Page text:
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eBay This is a 27 total shape set Complete Ransom note  Style Font Alphabet Lot with upper case, lower case. I cut out examples to show you. In another listing I have the numbers set that matches this as well. .  This lot is hard to find and RETIRED. The font is called Ransom and the style of dies are called alphabars.  They work perfectly!  In brand new perfect condition. I literally just for this box brand new from someone who had old stock and I bought it not knowing that I already had this exact same alphabet don't already!! Even if it were used, You'd never know they were used actually because no matter which die-cutting machine or embossing machine you use for these dies they are so thick they never bend or warp so they are always in perfect condition even after use. We still have these dies and use them all the time, these are just duplicates, which is why I am selling. They are retired and no long made anymore. so, this makes them more valuable all the time, feel free to make me an offer since I am not really sure what they are worth. They are made by Sizzix so one would assume are meant to be used in the Sizzix Big Kick or Big shot die cutting machine. But I have used these in my cuttlebug as well as my  fiskars fuse. There are several videos on YouTube that show you how to use these in these machines. I'm sure they can be used in the Spellbinders grand caliber too. I am only selling because I recently acquired some duplicates and so I still have these in my personal collection of cool stuff to scrapbook with, these are just duplicates here. These Bigz Original Sizzix Dies are called STEEL RULE DIES, and so that means that they cut through an AMAZING amount of materials included, but not limited to: paper, cardboard, card stock, wood, metals, felt, material, burlap, magnet sheeting, clear acetate sheets, vinyl, adhesive vinyl, cork-board, plastic, fabrics, glitter card stock, aluminum, GrungeBoard (the stuff by Tim Holtz ), Chipboard, suede paper, Kid's Fun Foam, leather paper and shrinky dinks - So that is all that I have PERSONALLY cut with these dies, BUT there are a total of 50 different materials that Sizzix Claims that these steel rule dies can cut. here is that list: Here’s a list of 50 approved materials that the Sizzix BigShot/BigKick can cut with a ALL STEEL RULE DIES such as, Bigz dies, Bigz Extended Dies, Originals, Sizzix Pro Dies, and Movers & Shapers Dies: (note the maximum thickness of several materials) * Brass (.055) * Light weight steel * Aluminum (.016) * Tin (.008) * Aircraft plywood (1/64") * Basswood (1/16") * Balsa (3/32") * Paperwood * Mat board (adhesive or none) * Chipboard * Fabric * Silicone * Foam with chipboard (.1) * Corrugated pad * Adhesive-backed cork * Fine sandpaper (.00) * Styrene * Extra thick template plastic * Template plastic * Plastic canvas (7 mesh) * Bubble wrap * Sheet foam * Friendly (jewelry) plastic * 100% pure beeswax (cut with parchment paper on top & bottom of beeswax) * Adhesive and non-adhesive rubber * Ruffleboard * Static cling vinyl * Warm & natural batting * Fusible fleece * Quilt batting * Adhesive and non-adhesive flexible magnet * Heat n’ shrink plastic * Adhesive and non-adhesive felt * Pop-up sponge * Shiny self-adhesive and non-adhesive paper * Iron-on fabric * Poly foam adhesive and non adhesive * 3-D illusionary plastic * Glow in the dark adhesive and non adhesive * Suede paper * Funky fur * Personal Embossing Plastic (PEP) * Shaggy plush felt * Canvas * Vinyl flooring * Shelf lining * Placemats * Embossing rubber * Thin leather * Gasket material   If you need to know anything, Just ask.  Ask me any questions you may have. I have included the last photo in this listing to show the variety of crafts supplies that I have for sale currently that I will be listing like crazy for the next week or so.  If I see some other crafting items that I feel would happily go along with this one that is currently listed, I will just quickly take a group pick of the other cool things that I think you may also enjoy. But to be clear THIS LISTING IS FOR THE ONE LOT or SET ~ the LOT that is IN THE FIRST PHOTOS. The images that show examples of cards are just to show what you COULD do with your set, these cards are not included, nor would I even be creative enough to probably even figure out how to make those cards :) Scrapbooking is a method for preserving personal and family history in the form of a scrapbook. Typical memorabilia include photographs, printed media, and artwork. Scrapbook albums are often decorated and frequently contain extensive journaling. Scrapbooking is a hobby commonly practiced in many parts of world. Contents 1 History 2 Friendship scrapbook example from approximately 1795 to 1834 3 Modern scrapbooking 4 Scrapbooking media 4.1 Scrapbooking materials 4.2 Digital scrapbooking 5 Scrapbooking industry statistics 6 Common scrapbooking idioms 6.1 Journaling 6.2 Sketches 7 See also 8 References 9 External links History In the 15th century, commonplace books, popular in England, emerged as a way to compile information that included recipes, quotations, letters, poems and more. Each commonplace book was unique to its creator's particular interests. Friendship albums became popular in the 16th century. These albums were used much like modern day yearbooks, where friends or patrons would enter their names, titles and short texts or illustrations at the request of the album's owner. These albums were often created as souvenirs of European tours and would contain local memorabilia including coats of arms or works of art commissioned by local artisans.[1] Starting in 1570, it became fashionable to incorporate colored plates depicting popular scenes such as Venetian costumes or Carnival scenes. These provided affordable options as compared to original works and, as such, these plates were not sold to commemorate or document a specific event, but specifically as embellishments for albums.[1] In 1775, James Granger published a history of England with several blank pages at the end of the book. The pages were designed to allow the book's owner to personalize the book with his own memorabilia.[2] The practice of pasting engravings, lithographs and other illustrations into books, or even taking the books apart, inserting new matter, and rebinding them, became known as extra-illustrating or grangerizing.[2] Additionally, friendship albums and school yearbooks afforded girls in the 18th and 19th centuries an outlet through which to share their literary skills, and allowed girls an opportunity to document their own personalized historical record[3][4] previously not readily available to them. A page from a Smith College student’s scrapbook circa 1906. This page uses drawings, ephemera, and physical objects to represent a day in the life of the student. For example, college women around the turn of the century used scrapbooks extensively to construct representations of their everyday life as students. Without photograph albums to provide images of these life events, students created unique representations through scrapbooks in order to illustrate their lives using ephemera and memorabilia. A guest list or group of visiting cards might represent a young woman’s visit to a party. A playbill and ticket stub might serve as reminders of a trip to New York to see a Broadway show. Solid objects such as plants, silverware, or small trinkets were also used when further visual representation was needed. A page from these subject-based scrapbooks might include class schedules, exam booklets, letters from professors, or other printed material from school events. Thus scrapbooks from this era can create a more complete image of their maker’s life. [5] During the 19th century, scrapbooking was seen as a more involved way to preserve one’s experiences than journaling or other writing-based forms of logging. Printed material such as cheap newspapers, visiting cards, playbills, and pamphlets circulated widely during the 19th century and often became the primary components of peoples’ scrapbooks. [5] The growing volume of ephemera of this kind, parallel to the growth of industrialized society, created a demand for methods of cataloguing and preserving them. This is why scrapbooks devoted solely to cataloguing recipes, coupons, or other lists were also common during this time. Until later in the 19th century, scrapbooks were seen as functional as well as aesthetically pleasing. [6] Several factors, including marketing strategies and technological advancement, contributed to the image of scrapbooking moving further toward the aesthetic plane over the years. The advent of modern photography began with the first permanent photograph created by Joseph Nicéphore Niépce in 1826.[7] This allowed the average person to begin to incorporate photographs into their scrapbooks. However, books or albums made specifically for showcasing photographs alone were not popularized in the United States until closer to 1860. Before that point, photographs were not thought of as items to be reproduced and shared. Demand for photo albums was spurred on in large part by the growing popularity of the carte de visite, a small photograph distributed in the same manner one might a visiting card.[6] A page from a photograph album circa 1906. The pages and color of this album are made especially for displaying photographs. The album’s owner has arranged her photographs in order to represent her college campus and president. Old scrapbooks tended to have photos mounted with photomounting corners and perhaps notations of who was in a photo or where and when it was taken. They often included bits of memorabilia like newspaper clippings, letters, etc. An early known American scrapbooker and inventor of scrapbooking supplies was Mark Twain also known as Samuel Clemmens. Twain was known to carry scrapbooks on his travels as he collected souvenirs, clippings and pictures.[8][9][10] Friendship scrapbook example from approximately 1795 to 1834 The following photographs show some of the pages from a "Memorial of Friendship" scrapbook kept by Anne Wagner, a British woman, between 1795 and 1834. She belonged to the same social circle as the poet Percy Bysshe Shelley. Anne Wagner's scrapbook includes pages she created, as well as contributions from friends and relatives. The scrapbook contains handwritten poems, notes left by friends and relatives, and decoupage ephemera like locks of hair, decorative paper clippings, ribbons, and detailed watercolour sketches. The verso side of the cover page of Anne Wagner's scrapbook. An elaborate example of a braided hairlock attached to a page. The inscription is from Elizabeth Venables; the location is given as Abergale, July 29, 1803. This poem was handwritten for Anne Wagner by her brother, G.W. Wagner, August 13, 1795. This page of Anne Wagner's scrapbook was created by her niece, Felicia, aged 12. A page from the scrapbook that is devoted to Anne Wagner's friend, the Right Honourable Viscountess Kirkwall, Anna Kirkwall. A watercolour background is used for this collage page that includes decorative gilded paper cutouts. A page devoted to Mrs. Browne of Gwrych. A silhouette portrait attached to a page as a memento of someone, with a handwritten poem beneath. A page titled "Sappho" with the name of Anne Wagner's niece, Felicia. Watercolour sketches of found objects, including a butterfly, a feather and seashells. Modern scrapbooking Play media This video is an example of how to create a page for the new and modern day scrapbooker. Marielen W. Christensen (pronounced as the names "Mary Ellen"), of Elk Ridge, Utah, United States (formerly of Spanish Fork, Utah) is credited with turning scrapbooking from what was once just the age-old scrapbook hobby into the actual industry containing businesses devoted specifically to the sale and manufacturing of scrapbooking supplies. She began designing creative pages for her family's photo memories, inserting the completed pages into sheet protectors collected in 3-ring binders. By 1980, she had assembled over fifty volumes and was invited to display them at the World Conference on Records in Salt Lake City. Marielen and her husband A.J. authored and published a how-to book, Keeping Memories Alive, and opened a scrapbook store in Spanish Fork in 1981 that remains open today.[11][12] A digital scrapbook layout showing a varied use of photographs In addition to preserving memories, the hobby is popular for the strong social network that scrapbooking can provide.[13] Hobbyists, known as "scrappers" or "scrapbookers," get together and scrapbook at each other's homes, local scrapbook stores,[14] scrapbooking conventions, retreat centers, and even on cruises.[15] The attendees share tips and ideas as well as enjoying a social outlet. The term "crop," a reference to cropping or trimming printed photographs, was coined to describe these events.[16] Following the lead of Keeping Memories Alive (in a smaller building next door and named The Annex in its early years), many other stores have popped up and cater to the scrapbooking community. These shops provide many of the necessary tools for every scrapbooker's needs. Besides Keeping Memories Alive, these include companies such as Creative Memories, Making Memories, Stampin' Up!, and Close to My Heart. The scrapbooking industry doubled in size between 2001 and 2004 to $2.5 billion[17] with over 1,600 companies creating scrapbooking products by 2003. Creative Memories, a home-based retailer of scrapbooking supplies founded in 1987, saw $425 million in retail sales in 2004.[18] Creative Memories parent company did file Chapter 11 in 2013 and became the bankruptcy with the largest debt in the Twin City area.[19] According to Google Trends, the search terms related to scrapbook and scrapbooking have seen a 70 percent decline since its peak in 2005-2006.[20] However, there is much debate among the community of people who engage in memory keeping about what the decline means for the health and future of the industry as a whole. What seems to be clear is that traditional scrapbooking is once again in a transition period due to many forces including current economic issues, the influence of social media and the ease of digital sharing, and the rejection of the stereotype of traditional scrapbooks being something that is for older women. However, if one takes a closer look, it is easy to see all the ways people continue memory keeping even if it doesn't fall strictly within the definition of traditional scrapbooking as defined here. Some examples include the advent of Smash books created by EK Success, which in some ways, are a closer representation to original scrapbooks in that they are wire bound books in a variety of sizes consisting of blank printed background papers into which one can journal and glue mementos into.[21] Another current variation enjoying a surge in popularity is the introduction and growth of pocket scrapbooking, most well known and represented by Project Life created and introduced by Becky Higgins. Higgins created the system in response to her personal desire to continue record the lives of her children and family, but in a quicker, more simple way that allowed her the flexibility to complete the project, but still in an attractive, cohesive way.[22] Scrapbooking media Scrapbooking materials An example of a digital scrapbook kit The most important scrapbooking supply is the album itself, which can be permanently bound, or allow for the insertion of pages. There are other formats such as mini albums and accordion-style fold-out albums. Some of these are adhered to various containers, such as matchbooks, CD cases, or other small holders. When scrap artists started moving away from the "page" and onto alternative surfaces and objectives, they termed these creations "altered items" or now simply called "off-the-page". This movement circles back to the history of art from the 1960s when Louise Nevelson was doing "Assemblages" with found objects and recycled parts. Modern scrapbooking is done largely on 12 inch (30 cm) square or letter-size (US Letter (8.5 by 11 inch) or A4 (210 by 297 mm)) pages. More recently, smaller albums have become popular. The most common new formats are 6, 7, or 8-inch (15, 17.5, or 20 cm) square. It is important to many scrappers to protect their pages with clear page protectors. Basic materials include background papers (including printed and cardstock paper), photo corner mounts (or other means of mounting photos such as adhesive dots, photo mounting tape, or acid-free glue), scissors, a paper trimmer or cutting tool, art pens, archival pens for journaling, and mounting glues (like thermo-tac). More elaborate designs require more specialized tools such as die cut templates, rubber stamps, craft punches, stencils, inking tools, eyelet setters, heat embossing tools and personal die cut machines. A lot of time people who enjoy scrapbooking will create their own background papers by using the tools mentioned along with "fancy" textured scissors. Various accessories, referred to as "embellishments", are used to decorate scrapbook pages. Embellishments include stickers, rub-ons, stamps, eyelets, brads, chipboard elements in various shapes, alphabet letters, lace, wire, fabric, beads, sequins, and ribbon. The use of die cut machines is also increasingly popular; in recent years a number of electronic die-cutting machines resembling a plotter with a drag knife have hit the market (e.g. The Cricut), enabling scrappers to use their computer to create die cuts out of any shape or font with the use of free or third party software. Scrapbook makers will also use magazine clippings to "decorate" a scrapbook. One of the key components of modern scrapbooking is the archival quality of the supplies. Designed to preserve photographs and journaling in their original state, materials encouraged by most serious scrapbookers are of a higher quality than those of many typical photo albums commercially available. Scrappers insist on acid-free, lignin-free papers, stamp ink, and embossing powder. They also use pigment-based inks, which are fade resistant, colorfast, and often waterproof. Many scrappers use buffered paper, which will protect photos from acid in memorabilia used in the scrapbook. Older "magnetic" albums are not acid-free and thus cause damage to the photos and memorabilia included in them. Gloves, too, are used to protect photos from the oil on hands.[23] An international standard, ISO 18902, provides specific guidelines on materials that are safe for scrapbooking through its requirements for albums, framing, and storage materials. ISO 18902 includes requirements for photo-safety and a specific pH range for acid-free materials. ISO 18902 prohibits the use of harmful materials, including Polyvinyl chloride (PVC) and Cellulose nitrate. Digital scrapbooking The advent of scanners, desktop publishing, page layout programs, and advanced printing options make it relatively easy to create professional-looking layouts in digital form. The internet allows scrapbookers to self-publish their work. Scrapbooks that exist completely in digital image form are referred to as "digital scrapbooks" or "computer scrapbooks."[24] A digital scrapbook layout that demonstrates the use of numerous digital "materials" While some people prefer the physicality of the actual artifacts they paste onto the pages of books, the digital scrapbooking hobby has grown in popularity in recent years.[25] Some of the advantages include a greater diversity of materials, less environmental impact, cost savings, the ability to share finished pages more readily on the internet, and the use of image editing software to experiment with manipulating page elements in multiple ways without making permanent adjustments.[26] A traditional scrapbook layout may employ a background paper with a torn edge. While a physical page can only be torn once and never restored, a digital paper can be torn and untorn with ease, allowing the scrapbooker to try out different looks without wasting supplies. Some web-based digital scrapbooks include a variety of wallpapers and backgrounds to help the users create a rich visual experience. Each paper, photo, or embellishment exists on its own layer in your document, and you can reposition them at your discretion.[27] Furthermore, digital scrapbooking is not limited to digital storage and display. Many digital scrappers print their finished layouts to be stored in scrapbook albums. Others have books professionally printed in hard bound books to be saved as keepsakes. Professional printing- and binding-services offer free software to create scrapbooks with professional layouts and individual layout capabilities. Because of the integrated design and order workflow, real hardcover bound books can be produced more cost effectively. Early digital scrapbooks were created from digital photos uploaded to an external site. Over time, this moved to a model of downloading software onto a personal computer that will organize photos and help create the digital scrapbook. With the growth of Web 2.0 functionality, digital scrapbooking is going back online, to avoid the hassles of having to download and install PC software. The availability of cheap online storage (e.g., on Amazon's S3 service), and the desire to leverage pre-uploaded online albums (e.g., on Yahoo's Flickr) make it more convenient for users to directly compose their digital scrapbooks online. Print on demand fulfillment enables such digital scrapbooks to effectively supplant traditional scrapbooks. Digital scrapbooking has advanced to the point where digital scrapbook layouts may be made entirely online using Web-based software. Users upload their photos, create a digital scrapbook layout using a Web page and digital scrapbook graphics. The layout can then be downloaded as a low-resolution JPEG file for sharing on the Web or as a high-resolution JPEG file for printing. Scrapbooking industry statistics Some people attribute the increased interest in scrapbooking to a renewed passion for genealogy, while others say that it is an outlet for those interested in photography and graphic design. For evidence of interest in scrapbooking, consider the following facts:[citation needed] Over 4 million women in the United States alone consider themselves to be scrapbookers.[citation needed] Over 4% of all women in U.S. have done traditional scrapbooking. Millions of others do various aspects of photo books but are not scrapbookers.[citation needed] Scrapbooking is one of the largest categories within the craft and hobby industry and now considered[by whom?] to be the third most popular craft in the nation. From 1996 through 2004, sales of scrapbooking products increased across the United States. In 2005, annual sales flattened for the first time after many back to back years of double growth. From 2006 through 2010 traditional scrapbooking sales have declined, while digital forms of scrapbooking have grown. Traditional scrapbooking sales for 2010 have declined to about $1.6 billion in annual sales from a peak of about $2.5 billion in 2005.[28] During that same time frame the number of independent scrapbooking stores declined from a high of 4,200 to about 1,200 independent storefronts. The number of scrapbooking manufacturers also declined in that same period from a high of 800 to under 250[citation needed]. Common scrapbooking idioms Journaling In addition to the collection of photographs, tickets, postcards, and other memorabilia, journaling is often a principal element in modern scrapbooks. Journaling is text that describes, explains, or accents the photographs on a scrapbook page. Contemporary journaling can take many forms. It can be reflective and story-like, take a reportive tone, or simply be a list of words. Journaling may also include song lyrics, quotations, and poems. The value of journaling lies in the fact that it provides an account of family histories that may otherwise not be preserved. Many consider journaling one of the most important elements of any scrapbook.[29] Journaling is a personal choice and it can describe the event, the photographs, or relate feelings and emotions. Handwritten journaling is considered best by some scrapbookers who see handwriting as valuable for posterity, but many people journal on the computer and print it onto a variety of surfaces including vellum, tape, ribbon, and paper. Sketches Scrapbookers will sometimes refer to sketches for inspiration for their pages.[citation needed] Sketches are a hand-drawn layout showing where to position photos, titles, journaling and embellishments. It gives novice scrapbookers somewhere to begin if they are not experienced with balancing the layout correctly. Scrapbookers can interpret the sketch in any way they choose; it is a great starting point when you have scrappers-block. There have been many sketchbooks published and scrapbooking magazines always offer sketches as part of their content.[original research?] Paper embossing From Wikipedia, the free encyclopedia For embossing metal, see Repoussé and chasing. This article needs additional citations for verification. Please help improve this article by adding citations to reliable sources. Unsourced material may be challenged and removed. (April 2008) (Learn how and when to remove this template message) Embossed paper seal An embossed postcard, Carnegie Library, Houston, Texas (circa 1900-1924). A debossed map of the British Isles, from William Moon's Light for the Blind, published in 1877. Hand-operated embossing machine Embossing and debossing are the processes of creating either raised or recessed relief images and designs in paper and other materials. An embossed pattern is raised against the background, while a debossed pattern is sunken into the surface of the material (but might protrude somewhat on the reverse, back side). Contents 1 Techniques 2 Die materials 3 Embossing types 3.1 Blind emboss 3.2 Registered emboss 3.3 Combination emboss 3.4 Pastelling 3.5 Glazing 3.6 Scorching 4 Document authentication 5 On stamps 6 See also 7 References and sources Techniques Often used in combination with foil stamping, embossing alters the surface of paper stock or other substrates by providing a three-dimensional or raised effect on selected areas. The procedure requires the use of two dies: one that is raised and one that is recessed. The dies fit into each other so that when the paper is pressed between them, the raised die forces the stock into the recessed die and creates the embossed impression. A specific level of pressure is applied to the dies in order to squeeze the fibers of the paper, which results in a permanently raised area in the paper.When the dies are produced, a die maker engraves the desired image into several metal plates, which are the embossing dies for use on an embossing press. A thorough understanding the process will enable a more successful result. Generally, embossing is the process most often employed to attract attention or convey a high quality textural contrast in relation to the surrounding area of the paper stock. "Debossing" is similar to embossing, but recesses the design rather than raising it. Rather than the paper being raised in specific areas, it is indented. The process involves applying pressure to the front side of a substrate and forcing the material down from the surface. Although it is not as common as embossing, it is occasionally used to provide a different effect or appearance that fits a particular theme. Embossing and debossing on digitally printed applications is an off-line process, which may add a significant cost to the job. Embossing is basically used to create a distinctive effect. The greatest concern and emphasis on the client's behalf should be placed on the outcome of the embossed effect. In order to achieve the best possible effect, it is important to understand the embossing process and the types of dies that are used for embossing.The three factors that need to be controlled during the embossing process are: 1. Pressure: the intensity of the impact on the weight of the stock being embossed. 2. Heat: the ability to maintain a consistent heat level for the best impression. 3. Die depth: the client's artwork or the engraver's efforts will initially determine the die depth, however, if by looking at the artwork it appears that an adjustment of the die depth may be necessary, the die may need to be retooled to achieve a greater depth. Most types of paper can be embossed, and size is not normally a consideration. Embossing without ink, so that the image is raised but not colored, is called "blind embossing." Embossing used in conjunction with ink, so that the raised area is colored, is called "color register embossing." Embossing used in conjunction with foil stamping is called "combination stamping" or "combo stamping." Embossing involves a separate stage in the production process, after any varnishing and laminating. It requires a separate press run, and is priced accordingly. In addition to being used as a design element, embossing can be used to improve the performance of paper products like napkins, diapers, and tissue paper. Die materials The metals most often used for die construction are zinc, magnesium, copper, and brass. The material used for a specific application depends upon a number of factors. Embossing types Blind emboss Blind embossing does not include the use of ink or foil to highlight the embossed area. The change in the dimensional appearance of the material is the only noticeable difference resulting from the embossing. The blind embossing process provides a clean and distinctive or subtle image on paper stock. It is best used to create a subtle impression or low level of attention to the piece, yet provide some slight form of differentiation for the finished work. Registered emboss Registered embossing is a process that places the embossed image in alignment with another element created with ink, foil, punching, or with a second embossed image. Embossed in register (EIR) simulates the natural appearance of hardwood flooring by adding depth and texture in alignment with a print on the material.[1] Combination emboss Combination embossing is the process of embossing and foil stamping the same image. It involves imprinting and aligning foil over an embossed image to create a foil emboss. A sculptured die, generally made of brass is used for this procedure. The process requires close registration that must be controlled to keep the image and foil matched precisely. The process of embossing and foil stamping is accomplished in one operation with the use of a combination die. The combination die has a cutting edge around the perimeter to cleanly break the excess foil away from the embossed area. Pastelling Pastelling is also referred to as tint leaf embossing. It involves the process of using a combination die to provide a subtle antique appearance to a substrate that is embossed and foil stamped. Pearl finishes, clear gloss, or similar pastel foil finishes can be selected that provide a soft two-color antique look (without scorching) to the embossed image. Lighter colored stocks work best to provide this soft contrasting effect. Glazing Glazing refers to an embossed area that has a shiny or polished appearance. Most often this process is accomplished with heat that is applied with pressure in order to create a shiny impression on the stock. Dark colored heavy weight stocks generally work best with glazing because the polished effect is much more noticeable and the dark color of the stock helps to eliminate or soften any burned appearance that may result from the application of the heat. When used in conjunction with foil, the process can provide the foil with a slightly brighter appearance. Scorching Scorching is similar to glazing except that it is not used to polish the stock. Instead, scorching does what it implies: as the temperature of the die heating plate is increased beyond a normal temperature range, a scorched effect is created in the embossed image, which results in an antique or shaded appearance. It is best to use a lighter colored stock for this procedure in order to provide a unique two-toned appearance. Caution should be used in requesting this effect, since it is easy to burn the stock if too much heat is used. If scorching occurs too close to the printed copy, it can interfere with the clarity of the printed copy; however, this may be the effect that is desired for a particular application. Document authentication A notary public may use an embossed seal to mark legal papers, either in the form of an adhesive seal, or using a clamp-like embossing device, to certify a signature on a document, contract, etc., or cause to become certified through a notary public or bill. Registered professional engineers also use embossing seals to certify drawings, thereby guaranteeing to the recipient that due diligence has been exercised in the design. On stamps Embossing on an 1886 revenue stamp of Great Britain. Embossing has been used regularly on postage and other types of stamps. The embossed paper of a letter sheet or stamped envelope is called an indicium. Notable early examples include some of the earliest stamps of Italy, Natal, and Switzerland, as well as the early high values of Great Britain (1847–54).[2] Modern stamps still sometimes use embossing as a design element.u Sizzix From Wikipedia, the free encyclopedia Sizzix is the brand name of a product range of home die-cutting machines and embossing solutions manufactured by Ellison.[1] The machines are used for cutting materials such as paper, fabric, vellum, metal and other materials that scissors can cut.[2] The products are most commonly used by crafters, quilters and sewers for scrapbooking, cardmaking, home décor, jewelry making, and other arts and crafts activities.[3] Sizzix has also seen success in its partnership with about 20 artists who have opened the company up to new markets and categories. Artists include the Tim Holtz, known for his distressed inks and vintage-grunge style; Susan Tierney-Cockburn, famous for her elaborate floral papercrafting designs; and Jo Packham, who has a new line to package food and embellish jars and other edible gifts. [4] Machines The Sizzix product range launched in 2001 as an evolution of the first patented die-cutting machine, the Ellison LetterMachine, created in 1977.[5] The Big Shot, BIGkick , and Big Shot Pro are among the hand-operated die-cutting machines. The eclips and "eclips2" is the brand's electronic shape-cutting machine and utilizes designs stored on cartridges. Along with the die-cutting machines, the Sizzix product range also includes steel-rule dies, chemically-etched dies, embossing folders and storage solutions.[6] Awards The Golden Press Kit Award was awarded to Sizzix at the Craft and Hobby Association (CHA) Summer 2012 trade show.[7] The BIGkick was awarded the 2008 Reader's Choice Winner in the February 2009 issue of Creating Keepsakes magazine in the Die Cut Equipment category. [8]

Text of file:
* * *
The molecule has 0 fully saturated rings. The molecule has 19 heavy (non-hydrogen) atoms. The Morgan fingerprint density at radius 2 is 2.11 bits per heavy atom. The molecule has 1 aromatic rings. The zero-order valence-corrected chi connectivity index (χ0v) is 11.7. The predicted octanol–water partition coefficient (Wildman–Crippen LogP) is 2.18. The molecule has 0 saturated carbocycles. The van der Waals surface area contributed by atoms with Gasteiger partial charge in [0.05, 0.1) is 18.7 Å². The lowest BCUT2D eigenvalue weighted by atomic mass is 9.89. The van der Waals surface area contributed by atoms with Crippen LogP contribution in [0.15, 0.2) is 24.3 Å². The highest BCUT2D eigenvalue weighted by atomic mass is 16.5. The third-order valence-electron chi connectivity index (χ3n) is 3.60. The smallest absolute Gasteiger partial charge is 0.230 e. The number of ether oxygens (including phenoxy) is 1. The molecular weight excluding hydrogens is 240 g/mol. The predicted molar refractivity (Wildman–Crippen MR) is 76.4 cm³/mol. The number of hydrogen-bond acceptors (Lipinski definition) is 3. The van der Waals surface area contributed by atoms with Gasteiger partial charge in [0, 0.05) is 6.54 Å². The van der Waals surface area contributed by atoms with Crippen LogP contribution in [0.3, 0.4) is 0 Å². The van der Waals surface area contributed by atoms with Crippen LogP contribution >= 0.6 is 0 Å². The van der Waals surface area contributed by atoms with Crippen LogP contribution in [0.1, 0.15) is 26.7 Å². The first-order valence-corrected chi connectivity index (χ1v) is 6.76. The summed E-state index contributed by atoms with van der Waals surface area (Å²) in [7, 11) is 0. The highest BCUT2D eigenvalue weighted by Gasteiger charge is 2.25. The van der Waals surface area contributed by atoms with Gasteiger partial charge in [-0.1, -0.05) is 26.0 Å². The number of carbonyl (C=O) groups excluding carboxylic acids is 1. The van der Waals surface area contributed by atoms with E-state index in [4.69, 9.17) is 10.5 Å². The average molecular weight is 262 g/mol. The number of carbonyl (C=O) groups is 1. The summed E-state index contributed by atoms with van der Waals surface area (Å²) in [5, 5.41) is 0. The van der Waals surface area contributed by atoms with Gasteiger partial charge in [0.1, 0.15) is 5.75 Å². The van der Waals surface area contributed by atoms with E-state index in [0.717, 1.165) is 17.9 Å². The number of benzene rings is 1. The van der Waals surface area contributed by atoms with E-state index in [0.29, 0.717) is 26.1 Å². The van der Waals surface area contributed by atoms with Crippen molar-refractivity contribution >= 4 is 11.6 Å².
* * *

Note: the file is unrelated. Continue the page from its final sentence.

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GRANDCO ~ Black & Marble Embellished Flip Flop Thongs Sz 10 * VERY GOOD COND.

$11.94


End Date: Tuesday Jul-31-2018 23:22:09 PDT
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Barbie Tagged Outfit Fashion Clothes Lot 6 pieces Tops & Bottoms Teal Blue

$4.00


End Date: Friday Aug-3-2018 19:48:41 PDT
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MontBlanc Meisterstuck Black & Gold Classique Ballpoint Pen -Working w/ Blue Ink

$129.99


End Date: Sunday Jul-29-2018 12:16:17 PDT
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set of 2 - Z71 4x4 Chevy Silverado 07-13 Decals Stickers Fade Red Apple GRRDAPL

$17.22


End Date: Sunday Jul-29-2018 14:22:19 PDT
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MINT1880s BROOKS MAINE Rodolf's NEW MEDICAL DISCOVERY Big Paneled Aqua SlugPlate

$4.20

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End Date: Wednesday Aug-1-2018 18:30:16 PDT
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Vintage Electro-Harmonix Tall Font Big Muff Pi | Guitar Pedal Sovtek Fuzz

$351.99


End Date: Tuesday Aug-14-2018 15:24:36 PDT
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2 VTG 1920s Atlas E-Z Seal Wire Bail Qt & Pt Aqua Blue Canning Jars w/Glass Lids

$33.00


End Date: Thursday Aug-9-2018 19:48:55 PDT